A typical vinaigrette is made using red wine vinegar and olive oil. By combining that with a few key ingredients, the number of variations of vinaigrette that you can make is almost endless. Here are some standard variations that you may consider:

Honey-Mustard Vinaigrette: Substitute white wine vinegar for red wine vinegar, then whisk a tablespoon of honey and stone-ground or Dijon mustard into it. Finally, add your olive oil. This vinaigrette complements grilled steak or salmon beautifully.

Cilantro-Basil Vinaigrette: Use balsamic vinegar in the place of red wine vinegar, then add a few tablespoons of minced fresh basil and cilantro. Finally, add the olive oil to the mix to complete the vinaigrette.

Citrus Vinaigrette: In the place of vinegar use citrus juice, such as lemon juice or lime juice. Taste as you add the citrus juice, and you may wish to add more oil to balance out the tart taste. This vinaigrette tastes excellent with avocado salad or grilled fish.

Warm Cider Vinaigrette: Fill ½ a cup with cider vinegar, chopped shallots, salt and pepper and leave to simmer until it is reduced to 1/3 cup. Stop heating it and stir 2/3 cup of olive oil in. Tastes best served over slightly bitter greens, bacon strips and warm goat cheese.

Sherry-Walnut Vinaigrette: Substitute sherry vinegar for red wine vinegar, and mix with walnut oil instead of olive oil.

Champagne-Hazelnut Vinaigrette: Combine champagne vinegar with hazelnut oil and whisk together. Use over a salad of baby spinach, sliced strawberries, and some crushed, toasted hazelnuts.

Jalapeño-Lime-Cilantro Vinaigrette: In the place of red wine vinegar, use equal parts white wine vinegar and lime juice. Place this in a food processor along with salt, pepper, half a seeded jalapeño, and two tablespoons of fresh cilantro. Blend until even, then drizzle in olive oil while motor is still running.

Anchovy Vinaigrette: Blend two or three anchovy fillets in a blender with red wine vinegar and two teaspoons of Dijon mustard. While the motor is still running, slowly pour in the olive oil, then serve the resulting sauce over steamed asparagus, romaine salad, or poached leeks.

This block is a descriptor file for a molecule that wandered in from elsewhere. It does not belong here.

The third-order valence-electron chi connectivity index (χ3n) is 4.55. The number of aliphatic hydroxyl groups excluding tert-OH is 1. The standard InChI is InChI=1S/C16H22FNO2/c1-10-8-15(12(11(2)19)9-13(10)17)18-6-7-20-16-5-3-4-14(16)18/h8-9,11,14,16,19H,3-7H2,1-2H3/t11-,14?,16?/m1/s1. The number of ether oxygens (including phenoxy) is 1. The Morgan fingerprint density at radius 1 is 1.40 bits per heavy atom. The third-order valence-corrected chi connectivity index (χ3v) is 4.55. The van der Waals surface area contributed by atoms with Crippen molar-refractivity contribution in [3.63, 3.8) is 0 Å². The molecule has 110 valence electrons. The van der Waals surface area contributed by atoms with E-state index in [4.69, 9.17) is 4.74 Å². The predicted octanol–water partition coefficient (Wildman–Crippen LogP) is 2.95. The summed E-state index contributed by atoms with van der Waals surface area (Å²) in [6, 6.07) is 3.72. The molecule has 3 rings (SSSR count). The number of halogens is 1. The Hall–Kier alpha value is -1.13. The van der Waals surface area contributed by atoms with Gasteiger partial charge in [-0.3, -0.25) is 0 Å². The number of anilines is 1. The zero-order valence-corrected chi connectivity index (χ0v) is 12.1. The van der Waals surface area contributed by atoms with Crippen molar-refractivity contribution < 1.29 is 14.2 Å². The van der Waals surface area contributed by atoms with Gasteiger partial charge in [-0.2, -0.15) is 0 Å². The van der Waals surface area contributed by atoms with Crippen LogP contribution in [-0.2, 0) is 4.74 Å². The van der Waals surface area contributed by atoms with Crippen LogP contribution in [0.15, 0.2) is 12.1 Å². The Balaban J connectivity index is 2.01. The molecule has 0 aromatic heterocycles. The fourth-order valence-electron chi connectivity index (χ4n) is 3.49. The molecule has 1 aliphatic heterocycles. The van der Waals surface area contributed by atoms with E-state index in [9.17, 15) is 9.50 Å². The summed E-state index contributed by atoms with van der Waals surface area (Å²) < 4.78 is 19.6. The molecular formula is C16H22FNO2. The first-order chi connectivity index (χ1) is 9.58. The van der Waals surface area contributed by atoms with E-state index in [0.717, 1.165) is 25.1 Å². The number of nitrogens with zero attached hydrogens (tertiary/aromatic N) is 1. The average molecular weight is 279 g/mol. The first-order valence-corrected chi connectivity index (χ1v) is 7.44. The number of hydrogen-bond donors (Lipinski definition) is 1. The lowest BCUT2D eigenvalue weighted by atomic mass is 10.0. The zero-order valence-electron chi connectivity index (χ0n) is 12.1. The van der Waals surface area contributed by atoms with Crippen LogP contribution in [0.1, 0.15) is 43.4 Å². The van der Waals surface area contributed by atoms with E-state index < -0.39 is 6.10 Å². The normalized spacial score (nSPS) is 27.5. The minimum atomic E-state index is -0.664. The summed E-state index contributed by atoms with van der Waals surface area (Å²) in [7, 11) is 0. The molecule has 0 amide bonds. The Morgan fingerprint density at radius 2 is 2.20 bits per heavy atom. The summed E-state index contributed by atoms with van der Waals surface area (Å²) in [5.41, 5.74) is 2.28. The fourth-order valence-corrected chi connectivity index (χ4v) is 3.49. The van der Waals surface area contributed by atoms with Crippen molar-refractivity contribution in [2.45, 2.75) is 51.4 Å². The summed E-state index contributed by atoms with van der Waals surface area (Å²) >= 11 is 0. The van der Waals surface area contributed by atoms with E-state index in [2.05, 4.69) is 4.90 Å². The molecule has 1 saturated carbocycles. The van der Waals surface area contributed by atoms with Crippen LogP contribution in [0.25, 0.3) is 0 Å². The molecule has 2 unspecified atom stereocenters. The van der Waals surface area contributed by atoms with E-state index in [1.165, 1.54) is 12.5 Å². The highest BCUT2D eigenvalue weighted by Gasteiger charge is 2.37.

Parsley Vinaigrette for Roasted Meat or Poultry: Roast or pan-sear meat or poultry, then blend 3 tablespoonfuls of the hot juiced left in the pan together with red wine vinegar, pepper, salt, and 2 tablespoonfuls of fresh parsley. Keeping the motor running, slowly pour in 2 tablespoonfuls of olive oil.

Garlic Vinaigrette: Using a mortar and pestle or the flat side of a kitchen knife, mash a large clove of garlic with salt. Then, add vinegar and pepper to the mixture before whisking it with the olive oil. Alternatively, you could use one tablespoon of roasted garlic in the place of the mashed garlic. Tastes fantastic with grilled steak or lamb chops.

Ginger-Sesame Vinaigrette: Stir 1 tablespoonful of fresh minced ginger into rice wine vinegar, then whisk in toasted sesame oil and canola oil mixed in the proportions of one part sesame oil to three parts canola oil.

[tag] vinaigrette simple[/tag]

Vinaigrette Recipes

Friday, May 23rd, 2008

Quick Pesto Vinaigrette

Time to prepare: Five minutes


6 Tablespoons of Olive Oil, extra-virgin
2 Cloves of peeled Garlic
1 ½ Tablespoons of Walnuts or Pine Nuts
1 Cup of Basil Leaves, fresh

3 Tablespoons of White Wine Vinegar


1. Place the garlic cloves and nuts in a good processor and blend them until they are finely chopped.

2. With the processor still running, add the basil leaves then turn off the processor and scrape the ingredients from the walls of the container.

3. Turn the processor on again and add the vinegar and oil slowly through the feed tube. Mix the resulting dressing well and pour over green salads, tomato salads, or use over broiled, grilled, poached, or sautéed fish or poultry. Three-fourths cup serves: 4 to 6 servings as sauce; 6 to 8 servings over salad.

Raspberry Vinaigrette

Time to Prepare: 5 Minutes


¼ Cup of Olive Oil
2 Tablespoons of Raspberries, fresh
¼ Cup of Raspberry Vinegar
Black Pepper, freshly ground


1. Mash the raspberries. Add the vinegar to the raspberries and mix well before beating in the olive oil.

2. Add salt and pepper to taste, then serve drizzled over salad or as sauce for sautéed chicken breasts or grilled quail.